Once, when I coached at Exeter, the captain of the university women’s team emailed on a couple of team issues. She brought up the subject of substitutes. Her comment on the subject, “Apart from Jo and I, nobody knows that you are not a fan of subs…” Jo was the only other returning player involved in the discussion which triggered the email. Now, that comment taken out of context suggests concerns about playing time being voiced. It really wasn’t the case, though. It wasn’t intended as a critical comment at all, in fact. That said, it got me thinking about two things.
I sometimes need to communicate better with my teams and players. It’s a long-term developmental need of mine that I always work to improve. While it was not a specific issue with that team at the time, I should still have informed them of my philosophy toward substitutes. I should have been part of the general expectations development conversation.
My substitution philosophy
Contrary to what the captain suggested, I don’t actually have an inherent bias against substitutions. If I think someone on the bench can perform better in a given situation than a player on the court, then I’ll make a sub. In making that decision, though, I’m thinking multi-dimensionally. I’m not just rolling the dice and hoping something good happens. This article actually challenges the effectiveness of making subs (hat tip to At Home on the Court).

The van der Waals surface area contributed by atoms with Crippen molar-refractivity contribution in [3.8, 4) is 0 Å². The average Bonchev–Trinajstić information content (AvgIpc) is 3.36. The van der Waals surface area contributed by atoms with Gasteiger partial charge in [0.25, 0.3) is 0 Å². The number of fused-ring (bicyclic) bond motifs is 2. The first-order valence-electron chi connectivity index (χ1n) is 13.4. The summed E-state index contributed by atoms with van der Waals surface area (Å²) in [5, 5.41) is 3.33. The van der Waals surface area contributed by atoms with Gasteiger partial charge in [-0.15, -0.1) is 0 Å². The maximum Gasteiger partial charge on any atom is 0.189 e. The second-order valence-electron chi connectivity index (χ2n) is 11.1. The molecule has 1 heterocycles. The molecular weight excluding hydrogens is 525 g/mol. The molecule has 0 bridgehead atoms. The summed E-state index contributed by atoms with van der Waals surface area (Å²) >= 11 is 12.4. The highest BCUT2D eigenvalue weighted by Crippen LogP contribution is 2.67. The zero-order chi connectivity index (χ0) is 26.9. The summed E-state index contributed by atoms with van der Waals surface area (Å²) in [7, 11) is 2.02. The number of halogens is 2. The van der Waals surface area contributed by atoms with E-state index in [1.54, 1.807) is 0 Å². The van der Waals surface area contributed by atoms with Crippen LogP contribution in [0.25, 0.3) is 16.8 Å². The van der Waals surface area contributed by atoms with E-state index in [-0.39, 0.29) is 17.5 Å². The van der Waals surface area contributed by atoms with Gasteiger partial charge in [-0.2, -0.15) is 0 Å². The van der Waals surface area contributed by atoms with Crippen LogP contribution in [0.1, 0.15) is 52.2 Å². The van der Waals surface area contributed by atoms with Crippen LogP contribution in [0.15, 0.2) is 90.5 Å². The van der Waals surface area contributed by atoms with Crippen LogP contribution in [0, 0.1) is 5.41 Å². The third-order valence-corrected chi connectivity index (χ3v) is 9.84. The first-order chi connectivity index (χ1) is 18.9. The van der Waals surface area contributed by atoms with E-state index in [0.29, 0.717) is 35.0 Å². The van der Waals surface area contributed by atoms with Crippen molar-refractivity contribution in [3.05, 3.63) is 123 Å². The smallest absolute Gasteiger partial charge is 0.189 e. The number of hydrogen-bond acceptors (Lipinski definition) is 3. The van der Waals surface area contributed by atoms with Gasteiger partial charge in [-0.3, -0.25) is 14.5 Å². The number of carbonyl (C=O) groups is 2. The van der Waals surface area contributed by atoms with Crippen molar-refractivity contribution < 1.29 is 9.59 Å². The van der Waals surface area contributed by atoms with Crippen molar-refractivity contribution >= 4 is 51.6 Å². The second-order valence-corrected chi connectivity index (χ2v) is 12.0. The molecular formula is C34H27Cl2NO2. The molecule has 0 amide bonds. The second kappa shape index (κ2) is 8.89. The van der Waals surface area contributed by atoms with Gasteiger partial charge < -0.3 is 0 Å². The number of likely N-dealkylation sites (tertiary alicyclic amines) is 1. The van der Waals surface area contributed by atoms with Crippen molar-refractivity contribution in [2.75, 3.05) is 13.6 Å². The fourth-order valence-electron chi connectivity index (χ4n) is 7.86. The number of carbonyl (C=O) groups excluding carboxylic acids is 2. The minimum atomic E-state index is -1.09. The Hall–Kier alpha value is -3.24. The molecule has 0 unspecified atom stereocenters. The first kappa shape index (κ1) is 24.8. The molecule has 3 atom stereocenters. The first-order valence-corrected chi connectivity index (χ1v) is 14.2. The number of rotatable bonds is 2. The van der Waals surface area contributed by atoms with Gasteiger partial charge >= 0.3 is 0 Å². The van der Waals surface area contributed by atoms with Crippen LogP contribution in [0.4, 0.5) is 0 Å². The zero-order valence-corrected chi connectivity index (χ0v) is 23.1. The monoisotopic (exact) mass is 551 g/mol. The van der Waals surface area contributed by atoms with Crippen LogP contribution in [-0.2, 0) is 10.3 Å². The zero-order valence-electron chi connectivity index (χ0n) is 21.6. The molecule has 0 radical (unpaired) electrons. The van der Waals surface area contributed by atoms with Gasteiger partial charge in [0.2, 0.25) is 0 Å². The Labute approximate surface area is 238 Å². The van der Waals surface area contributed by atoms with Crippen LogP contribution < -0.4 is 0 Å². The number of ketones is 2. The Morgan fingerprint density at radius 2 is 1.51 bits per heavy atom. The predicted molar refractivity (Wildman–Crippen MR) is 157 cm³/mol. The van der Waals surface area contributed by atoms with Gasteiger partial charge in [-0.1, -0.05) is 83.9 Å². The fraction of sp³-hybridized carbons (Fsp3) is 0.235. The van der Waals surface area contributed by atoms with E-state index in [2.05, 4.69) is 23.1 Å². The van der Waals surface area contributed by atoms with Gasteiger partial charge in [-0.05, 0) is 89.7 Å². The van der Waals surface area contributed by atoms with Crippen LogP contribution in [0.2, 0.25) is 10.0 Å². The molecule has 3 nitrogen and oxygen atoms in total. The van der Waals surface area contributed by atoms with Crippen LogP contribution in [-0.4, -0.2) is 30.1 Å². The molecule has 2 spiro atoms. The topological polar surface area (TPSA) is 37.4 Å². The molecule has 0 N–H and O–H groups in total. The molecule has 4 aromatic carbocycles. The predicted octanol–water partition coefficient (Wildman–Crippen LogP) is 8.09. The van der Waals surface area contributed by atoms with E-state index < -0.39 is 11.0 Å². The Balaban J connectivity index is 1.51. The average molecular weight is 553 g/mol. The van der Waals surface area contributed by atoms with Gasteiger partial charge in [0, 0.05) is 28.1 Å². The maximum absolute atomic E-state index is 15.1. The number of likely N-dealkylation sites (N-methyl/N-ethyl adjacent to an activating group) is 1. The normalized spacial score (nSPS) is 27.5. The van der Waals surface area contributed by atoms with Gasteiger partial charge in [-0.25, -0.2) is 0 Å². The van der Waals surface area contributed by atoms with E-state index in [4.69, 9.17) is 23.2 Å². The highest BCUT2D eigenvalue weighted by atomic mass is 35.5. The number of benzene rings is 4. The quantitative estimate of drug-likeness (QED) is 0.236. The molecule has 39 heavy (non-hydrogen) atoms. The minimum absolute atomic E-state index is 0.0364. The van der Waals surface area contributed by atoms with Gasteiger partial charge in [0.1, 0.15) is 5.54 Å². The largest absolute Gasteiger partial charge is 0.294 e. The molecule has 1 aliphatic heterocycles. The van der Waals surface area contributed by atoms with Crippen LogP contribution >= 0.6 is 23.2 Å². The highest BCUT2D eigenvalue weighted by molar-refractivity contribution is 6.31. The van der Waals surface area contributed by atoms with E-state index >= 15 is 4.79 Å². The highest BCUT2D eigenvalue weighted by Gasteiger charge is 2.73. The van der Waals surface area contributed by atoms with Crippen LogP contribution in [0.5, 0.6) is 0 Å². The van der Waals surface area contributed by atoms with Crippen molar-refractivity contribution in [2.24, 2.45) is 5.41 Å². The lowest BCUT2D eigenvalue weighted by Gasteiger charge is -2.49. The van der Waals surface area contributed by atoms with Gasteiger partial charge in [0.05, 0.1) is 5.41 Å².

Say Suzy is having a rough match hitting and I have Debbie on the bench who could probably go in and do a better job. Whether I make that sub depends on whether I think I lose more overall by taking Suzy out than I gain by putting Debbie in. For example, say Suzy is a much better passer/defender than Debbie while Debbie would likely only be a moderately better hitter. In some circumstances, you may want to make the switch. But generally speaking, though, that’s a trade-off you probably don’t want.
There can also be a non-competitive reason for leaving a struggling player on. Sometimes you just need to give someone a chance to work through it and learn to overcome the adversity. Of course, this is easier when you operate in a developmental scenario and not fighting for a league championship! Similarly, though, you’re also more likely to share around playing time in a non-competitive context.
Sometimes you just don’t have the horses
Circling back to the original captain comment … there’s a reason she didn’t see me make many subs in the three seasons she’s played for me. Generally, the level of the bench was markedly lower than for the starters. There were maybe one or two exceptions, but that was it. We also had numbers constraints based on having to field squads for multiple competitions, some of which created “cup tie” situations. Hard to make subs when you only have 6 or 7 players!